Dutch mothers welcome breastfeeding cafes

RNW archive

This article is part of the RNW archive. RNW is the former Radio Netherlands Worldwide or Wereldomroep, which was founded as the Dutch international public broadcaster in 1947. In 2011, the Dutch government decided to cut funding and shift RNW from the ministry of Education, Culture and Science to the ministry of Foreign Affairs. More information about RNW Media’s current activities can be found at https://www.rnw.org/about-rnw-media.

World Breastfeeding Week started on Sunday. For the next seven days the beauty of breastfeeding, related health aspects and the problems it may lead to – for example at work or in social life - will be in the spotlight. 
 
A number of special breastfeeding cafes have been opened in the Netherlands over the last couple of years. In sociable surroundings young mothers can exchange experiences and get tips from professional maternity carers. They can do this openly, without having to worry about colleagues or other onlookers.
 
Wendy Seelen from Careijn Maternity Care runs a breastfeeding cafe at ‘De Peer’ in Breda. Mothers meet there every Wednesday morning.
 
"Our approach is not really to solve problems,” Wendy says "but to offer a place where mothers can get answers to their questions and support by exchanging information. A good atmosphere is also important, hence the cafe concept. Mothers should also be able to meet each other outside a health care environment, because breastfeeding does not belong in a health care environment. Moreover, it is something that belongs in the outside world.”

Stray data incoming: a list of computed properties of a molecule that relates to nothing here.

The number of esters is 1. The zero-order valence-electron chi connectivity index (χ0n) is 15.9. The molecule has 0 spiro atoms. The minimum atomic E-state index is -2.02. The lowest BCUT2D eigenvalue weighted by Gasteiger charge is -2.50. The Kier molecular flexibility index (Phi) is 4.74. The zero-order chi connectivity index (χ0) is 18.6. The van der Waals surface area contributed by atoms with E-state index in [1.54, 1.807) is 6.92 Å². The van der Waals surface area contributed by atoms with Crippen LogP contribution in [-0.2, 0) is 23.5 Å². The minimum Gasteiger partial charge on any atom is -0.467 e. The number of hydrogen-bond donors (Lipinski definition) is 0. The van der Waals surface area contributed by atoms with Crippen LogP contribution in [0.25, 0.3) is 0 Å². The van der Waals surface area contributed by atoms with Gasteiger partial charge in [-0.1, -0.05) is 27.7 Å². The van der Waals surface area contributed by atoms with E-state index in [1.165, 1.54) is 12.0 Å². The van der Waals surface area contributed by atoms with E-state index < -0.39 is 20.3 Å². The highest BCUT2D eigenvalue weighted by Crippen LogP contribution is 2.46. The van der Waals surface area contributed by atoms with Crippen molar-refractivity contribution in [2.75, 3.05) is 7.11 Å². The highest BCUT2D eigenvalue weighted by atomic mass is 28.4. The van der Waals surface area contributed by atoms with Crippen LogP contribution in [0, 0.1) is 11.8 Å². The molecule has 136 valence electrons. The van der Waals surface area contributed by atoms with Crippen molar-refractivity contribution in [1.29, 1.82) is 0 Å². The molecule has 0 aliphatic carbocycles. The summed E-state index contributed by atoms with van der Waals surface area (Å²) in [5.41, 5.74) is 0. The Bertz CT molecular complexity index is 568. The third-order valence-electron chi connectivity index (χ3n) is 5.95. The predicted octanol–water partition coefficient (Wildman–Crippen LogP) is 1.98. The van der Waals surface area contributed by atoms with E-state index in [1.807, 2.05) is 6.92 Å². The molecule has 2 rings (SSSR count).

Listen to the report from ‘De Peer’:

[media:audio]
 
Outside world
But the outside world does not always have a positive attitude towards breastfeeding. Frequently people frown when a mother uncovers her breast in public. And at work breastfeeding isn’t taken for granted either, even though under Dutch law a young mother may spend a quarter of her time expressing breast milk or breastfeeding.
 
Although employers are not allowed to say anything about it, many women often do feel the unspoken annoyance. Wendy Seelen thinks the emancipation of breastfeeding is a must. And according to her, the four months of maternity leave allowed here in the Netherlands is rather short. By the time a breastfeeding rhythm has been established and the mother feels comfortable with her baby, she has to go back to work again.
 
Comforting words
Eva, who is breastfeeding her three-week-old son Lars in cafe ‘De Peer’, doesn’t need to deal with the work situation yet. It is her first visit to the cafe. She has come for the company of other mothers, but she also has a practical reason for joining the group.
 
"Because there are already some problems. I have mastitis and Lars has lost weight. Therefore I wanted to get some tips and hear how things work with other mothers."
 
Eva gets what she wants: useful tips from Wendy Seelen and comforting words from her ‘colleagues’. But first and foremost the message of the breastfeeding cafe is that breastfeeding is natural and normal. As Wendy says: "Breastfeeding your child on the tram? It shouldn’t be a problem.”
 
Here is a selection of the breastfeeding photographs you sent in. Click on the photos to enlarge them.